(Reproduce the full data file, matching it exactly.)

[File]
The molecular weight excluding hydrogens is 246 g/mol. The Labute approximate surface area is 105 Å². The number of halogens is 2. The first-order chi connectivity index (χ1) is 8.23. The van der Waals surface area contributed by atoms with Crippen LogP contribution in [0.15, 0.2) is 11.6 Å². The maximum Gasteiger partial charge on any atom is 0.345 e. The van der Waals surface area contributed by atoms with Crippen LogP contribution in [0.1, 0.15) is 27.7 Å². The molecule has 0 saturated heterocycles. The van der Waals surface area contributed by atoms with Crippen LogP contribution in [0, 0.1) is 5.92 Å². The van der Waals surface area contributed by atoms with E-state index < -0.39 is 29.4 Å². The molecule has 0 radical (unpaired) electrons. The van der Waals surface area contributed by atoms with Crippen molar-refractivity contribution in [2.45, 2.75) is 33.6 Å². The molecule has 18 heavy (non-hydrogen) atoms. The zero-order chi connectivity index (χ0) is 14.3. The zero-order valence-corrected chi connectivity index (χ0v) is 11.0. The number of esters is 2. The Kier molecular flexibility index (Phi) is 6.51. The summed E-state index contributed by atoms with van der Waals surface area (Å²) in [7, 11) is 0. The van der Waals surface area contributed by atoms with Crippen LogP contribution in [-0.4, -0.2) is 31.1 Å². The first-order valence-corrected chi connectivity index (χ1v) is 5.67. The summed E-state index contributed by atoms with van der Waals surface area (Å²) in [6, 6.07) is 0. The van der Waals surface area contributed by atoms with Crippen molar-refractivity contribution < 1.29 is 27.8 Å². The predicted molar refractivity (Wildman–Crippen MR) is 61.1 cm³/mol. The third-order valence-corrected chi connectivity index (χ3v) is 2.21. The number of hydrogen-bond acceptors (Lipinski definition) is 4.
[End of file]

The molecular weight excluding hydrogens is 246 g/mol. The Labute approximate surface area is 105 Å². The number of halogens is 2. The first-order chi connectivity index (χ1) is 8.23. The van der Waals surface area contributed by atoms with Crippen LogP contribution in [0.15, 0.2) is 11.6 Å². The maximum Gasteiger partial charge on any atom is 0.345 e. The van der Waals surface area contributed by atoms with Crippen LogP contribution in [0.1, 0.15) is 27.7 Å². The molecule has 0 saturated heterocycles. The van der Waals surface area contributed by atoms with Crippen LogP contribution in [0, 0.1) is 5.92 Å². The van der Waals surface area contributed by atoms with E-state index < -0.39 is 29.4 Å². The molecule has 0 radical (unpaired) electrons. The van der Waals surface area contributed by atoms with Crippen molar-refractivity contribution in [2.45, 2.75) is 33.6 Å². The molecule has 18 heavy (non-hydrogen) atoms. The zero-order chi connectivity index (χ0) is 14.3. The zero-order valence-corrected chi connectivity index (χ0v) is 11.0. The number of esters is 2. The Kier molecular flexibility index (Phi) is 6.51. The summed E-state index contributed by atoms with van der Waals surface area (Å²) in [7, 11) is 0. The van der Waals surface area contributed by atoms with Crippen LogP contribution in [-0.4, -0.2) is 31.1 Å². The first-order valence-corrected chi connectivity index (χ1v) is 5.67. The summed E-state index contributed by atoms with van der Waals surface area (Å²) in [6, 6.07) is 0. The van der Waals surface area contributed by atoms with Crippen molar-refractivity contribution < 1.29 is 27.8 Å². The predicted molar refractivity (Wildman–Crippen MR) is 61.1 cm³/mol. The third-order valence-corrected chi connectivity index (χ3v) is 2.21. The number of hydrogen-bond acceptors (Lipinski definition) is 4.